Nightclubs, bars and other licensed premises must comply with strict smoking area regulations or they will not be granted special exemptions in future.
Judge Mary Fahy issued the warning to all licensed premises in her area while dealing with breaches of smoking regulations by Shane O’Connor of DNA nightclub, Ball Alley Lane, Eyre Square, and John Carmody, of An Púcán, Forster Street, both of whom pleaded guilty at Galway District Court to failing to prohibit smoking in specified areas of their respective premises, contrary to Section 47 of the Public Health Tobacco Act 2002.
Mr O’Connor was prosecuted for being in charge of DNA night-club on August 3 last when it failed to prohibit smoking in a specified area.
Skeffington Arms Ltd, trading as DNA nightclub, was also prosecuted for the same offence.
Mr Carmody, of Connacht Taverns Ltd., Connacht Hotel, Dublin Road, Galway, was prosecuted for being in charge of An Púcán, Forster Street, on August 2 last, when he failed to prohibit smoking in two specified areas, namely a covered area at the side of the premises and a large covered courtyard at the rear.
Connacht Taverns Ltd, the company which owns An Púcán, was also prosecuted for the same two offences.
The court heard both premises failed inspections which were carried out by the HSE of their designated smoking areas in early August.
Regulations stipulate designated smoking areas in licensed premises must be situated in a roofless area open to the elements.
HSE inspectors found the designated smoking area in DNA nightclub was a room with a roof, while two outside designated smoking areas at An Púcán had overhead canopies.
Judge Mary Fahy said she was concerned that both premises had initially ignored the HSE’s findings and it had been forced to issue proceedings and prosecute both companies and management at both premises to get them to comply.
A solicitor for the HSE told the court that management at DNA nightclub had now assured him the smoking area would be opened up and plans were afoot to have the roof taken off.
Judge Fahy said that would then make the premises the same as every other premises in the country.
“What I’m concerned about is that warnings were given by the HSE and totally ignored,” she said.
The court heard Mr O’Connor had given an undertaking, when the matter first came before the licence applications court in early December, that the smoking area in the night-club had been cordoned off from the public and it would remain so over Christmas.
Judge Fahy had adjourned the matter to allow time for the company to comply with the HSE’s requirements and she noted the undertaking given. She adjourned the matter to February 6 for sentence on condition the undertaking continued.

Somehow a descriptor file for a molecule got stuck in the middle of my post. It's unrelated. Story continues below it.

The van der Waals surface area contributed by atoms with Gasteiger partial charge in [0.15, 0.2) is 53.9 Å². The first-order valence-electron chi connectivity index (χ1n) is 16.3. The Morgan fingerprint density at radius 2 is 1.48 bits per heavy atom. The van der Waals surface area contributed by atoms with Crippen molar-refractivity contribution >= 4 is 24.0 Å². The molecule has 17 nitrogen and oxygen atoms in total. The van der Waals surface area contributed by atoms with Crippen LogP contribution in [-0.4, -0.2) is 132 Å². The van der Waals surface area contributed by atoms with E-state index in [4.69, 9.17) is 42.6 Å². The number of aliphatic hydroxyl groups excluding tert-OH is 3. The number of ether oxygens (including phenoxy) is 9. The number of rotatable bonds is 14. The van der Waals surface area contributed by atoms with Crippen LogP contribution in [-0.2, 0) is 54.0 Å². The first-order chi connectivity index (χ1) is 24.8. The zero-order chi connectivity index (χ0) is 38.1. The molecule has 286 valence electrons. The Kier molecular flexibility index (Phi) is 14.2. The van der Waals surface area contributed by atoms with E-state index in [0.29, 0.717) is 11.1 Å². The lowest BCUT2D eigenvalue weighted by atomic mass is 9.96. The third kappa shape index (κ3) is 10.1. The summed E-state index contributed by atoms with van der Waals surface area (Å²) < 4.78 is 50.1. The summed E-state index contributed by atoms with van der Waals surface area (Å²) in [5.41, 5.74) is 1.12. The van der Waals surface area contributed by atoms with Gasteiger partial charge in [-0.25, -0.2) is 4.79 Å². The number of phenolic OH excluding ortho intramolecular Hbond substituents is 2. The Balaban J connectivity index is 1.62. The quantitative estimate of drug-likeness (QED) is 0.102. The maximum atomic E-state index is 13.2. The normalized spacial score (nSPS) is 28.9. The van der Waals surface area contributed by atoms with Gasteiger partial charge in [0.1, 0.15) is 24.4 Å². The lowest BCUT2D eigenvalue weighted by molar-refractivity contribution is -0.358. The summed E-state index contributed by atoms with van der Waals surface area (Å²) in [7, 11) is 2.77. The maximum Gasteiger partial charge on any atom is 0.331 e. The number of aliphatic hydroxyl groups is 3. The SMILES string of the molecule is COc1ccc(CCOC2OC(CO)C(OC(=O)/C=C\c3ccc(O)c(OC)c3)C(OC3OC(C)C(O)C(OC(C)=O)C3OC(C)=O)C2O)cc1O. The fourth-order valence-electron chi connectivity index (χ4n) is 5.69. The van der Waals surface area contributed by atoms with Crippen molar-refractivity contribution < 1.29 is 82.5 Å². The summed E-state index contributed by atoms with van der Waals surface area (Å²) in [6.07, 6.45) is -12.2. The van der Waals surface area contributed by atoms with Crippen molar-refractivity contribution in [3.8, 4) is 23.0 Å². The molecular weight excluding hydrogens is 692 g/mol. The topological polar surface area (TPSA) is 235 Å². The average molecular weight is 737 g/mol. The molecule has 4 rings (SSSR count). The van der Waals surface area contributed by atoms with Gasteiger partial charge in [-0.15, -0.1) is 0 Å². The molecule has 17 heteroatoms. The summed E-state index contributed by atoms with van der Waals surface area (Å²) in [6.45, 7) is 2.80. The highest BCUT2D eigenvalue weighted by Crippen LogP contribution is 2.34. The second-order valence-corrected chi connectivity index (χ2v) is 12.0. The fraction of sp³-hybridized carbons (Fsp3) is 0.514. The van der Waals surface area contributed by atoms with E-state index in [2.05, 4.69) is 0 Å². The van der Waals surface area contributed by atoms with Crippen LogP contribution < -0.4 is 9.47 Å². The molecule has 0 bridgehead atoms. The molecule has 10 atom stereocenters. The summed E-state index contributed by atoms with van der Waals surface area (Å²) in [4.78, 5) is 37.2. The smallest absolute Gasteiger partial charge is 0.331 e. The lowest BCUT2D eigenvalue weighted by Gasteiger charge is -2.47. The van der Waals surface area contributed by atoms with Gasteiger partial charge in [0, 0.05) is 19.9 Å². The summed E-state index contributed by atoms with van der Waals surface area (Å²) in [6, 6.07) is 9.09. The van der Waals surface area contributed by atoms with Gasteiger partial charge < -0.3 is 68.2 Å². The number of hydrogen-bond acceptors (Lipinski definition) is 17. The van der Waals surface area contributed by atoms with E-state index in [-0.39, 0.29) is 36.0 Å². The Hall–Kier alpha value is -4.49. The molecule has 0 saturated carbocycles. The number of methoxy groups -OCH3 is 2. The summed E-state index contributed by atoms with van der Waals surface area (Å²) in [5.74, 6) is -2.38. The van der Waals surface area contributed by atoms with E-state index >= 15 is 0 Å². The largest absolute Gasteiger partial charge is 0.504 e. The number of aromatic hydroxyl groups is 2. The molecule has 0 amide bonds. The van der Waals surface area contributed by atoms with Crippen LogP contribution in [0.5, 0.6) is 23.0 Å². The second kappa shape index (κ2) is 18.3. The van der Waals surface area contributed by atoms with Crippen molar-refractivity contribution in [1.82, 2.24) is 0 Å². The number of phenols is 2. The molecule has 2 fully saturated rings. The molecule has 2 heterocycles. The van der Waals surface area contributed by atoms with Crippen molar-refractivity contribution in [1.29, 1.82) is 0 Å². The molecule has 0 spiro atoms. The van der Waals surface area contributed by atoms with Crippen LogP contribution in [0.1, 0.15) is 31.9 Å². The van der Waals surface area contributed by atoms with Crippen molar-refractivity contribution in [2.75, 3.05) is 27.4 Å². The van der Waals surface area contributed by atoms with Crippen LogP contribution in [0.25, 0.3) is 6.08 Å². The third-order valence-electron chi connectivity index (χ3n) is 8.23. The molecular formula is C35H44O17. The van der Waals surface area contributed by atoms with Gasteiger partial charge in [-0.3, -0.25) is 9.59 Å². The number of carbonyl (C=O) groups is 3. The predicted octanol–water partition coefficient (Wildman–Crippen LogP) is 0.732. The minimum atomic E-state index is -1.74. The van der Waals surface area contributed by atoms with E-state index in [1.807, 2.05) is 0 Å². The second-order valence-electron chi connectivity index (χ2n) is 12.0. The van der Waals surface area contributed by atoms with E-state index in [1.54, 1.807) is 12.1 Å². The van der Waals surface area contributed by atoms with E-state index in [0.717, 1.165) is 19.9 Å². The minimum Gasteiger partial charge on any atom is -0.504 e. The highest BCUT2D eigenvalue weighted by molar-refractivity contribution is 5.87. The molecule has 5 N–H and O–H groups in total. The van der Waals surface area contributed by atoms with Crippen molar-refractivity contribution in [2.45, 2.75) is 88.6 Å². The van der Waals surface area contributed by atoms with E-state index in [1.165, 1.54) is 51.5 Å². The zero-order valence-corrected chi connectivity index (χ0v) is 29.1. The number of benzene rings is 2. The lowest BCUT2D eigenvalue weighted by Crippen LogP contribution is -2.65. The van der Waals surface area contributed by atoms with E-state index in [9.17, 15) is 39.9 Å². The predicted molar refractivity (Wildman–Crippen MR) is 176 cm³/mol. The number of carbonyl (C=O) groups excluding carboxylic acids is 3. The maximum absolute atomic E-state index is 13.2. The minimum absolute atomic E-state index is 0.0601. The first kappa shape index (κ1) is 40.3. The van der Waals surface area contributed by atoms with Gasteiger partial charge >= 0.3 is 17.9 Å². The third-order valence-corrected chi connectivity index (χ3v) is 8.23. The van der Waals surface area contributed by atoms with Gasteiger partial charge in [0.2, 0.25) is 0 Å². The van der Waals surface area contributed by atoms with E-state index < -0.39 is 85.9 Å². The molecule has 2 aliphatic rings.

She warned that any breach of the undertaking between now and Christmas would be a contempt of court which would be dealt with by way of custodial sentence.
In the case of An Púcán, Mr Carmody and the company, Connacht Taverns Ltd, entered a plea last week to the breaches of smoking regulations on August 2 last.
The HSE’s solicitor told the court it would be prudent to get an undertaking from Connacht Taverns Ltd. and he wanted Mr Carmody to give an undertaking to the court that the smoking areas in An Púcán would comply with the regulations pending sentence on February 6.
He confirmed the premises was compliant with the regulations on re-inspection of its smoking areas recently.
Mr Carmody went into the witness box and gave an undertaking that the premises would comply with smoking regulations.
“In this case, a number of warnings were given by the HSE and those warnings were ignored and then this prosecution followed,” Judge Fahy noted from the court file.
The HSE solicitor said the owners engaged with planners in 2015 and agreed the areas would be compliant but when an inspection took place in 2016 and again last August, the areas were not compliant.
He explained that overhead canopies acted like a roof and, when in use, they made the areas non-compliant, but when they were retracted the areas were compliant because they were in the open air. He said the August inspection took place in the evening and it had been raining.
Judge Fahy asked the solicitor if he wanted the canopies removed and he said there was no need, and as long as they remained retracted the premises was compliant.
Judge Fahy said she didn’t like the sound of that.
“They can open them out when no one is looking. I’m very concerned for fair-mindedness and that every premises is treated fairly. And if some premises are being ‘cute’ and have canopies available to them, then they cannot be technically compliant unless these smoking areas are completely open to the elements.
“That is the law. I didn’t write it. I do not think a premises should be allowed the option of having a temporary roof when it suits.
“If you lived in Galway, you would know it rains five nights out of seven,” the judge said to the Dublin-based solicitor.
A solicitor representing Connacht Taverns said Mr Carmody was giving an undertaking that there would be a one-meter gap between the canopies.
Judge Fahy did not appear impressed. She said it was up to the prosecution to ensure the premises was compliant and the Gardai had a role in policing smoking areas.
“Any premises that comes before this court looking for special exemptions will not get them until they are fully compliant with smoking regulations,” Judge Fahy warned.
Mr Carmody told Judge Fahy he was responsible for An Púcán and would be happy to give undertakings to the court and the HSE to be compliant with smoking regulations.
Judge Fahy adjourned sentence for both premises to February 6.
The HSE solicitor advised the judge she could disqualify a premises from selling cigarettes for three months when it came to sentence for breaches of smoking regulations.
“I expect you to open the law to me on that on February 6. Thankfully, these type of prosecutions are few and far between,” the judge replied.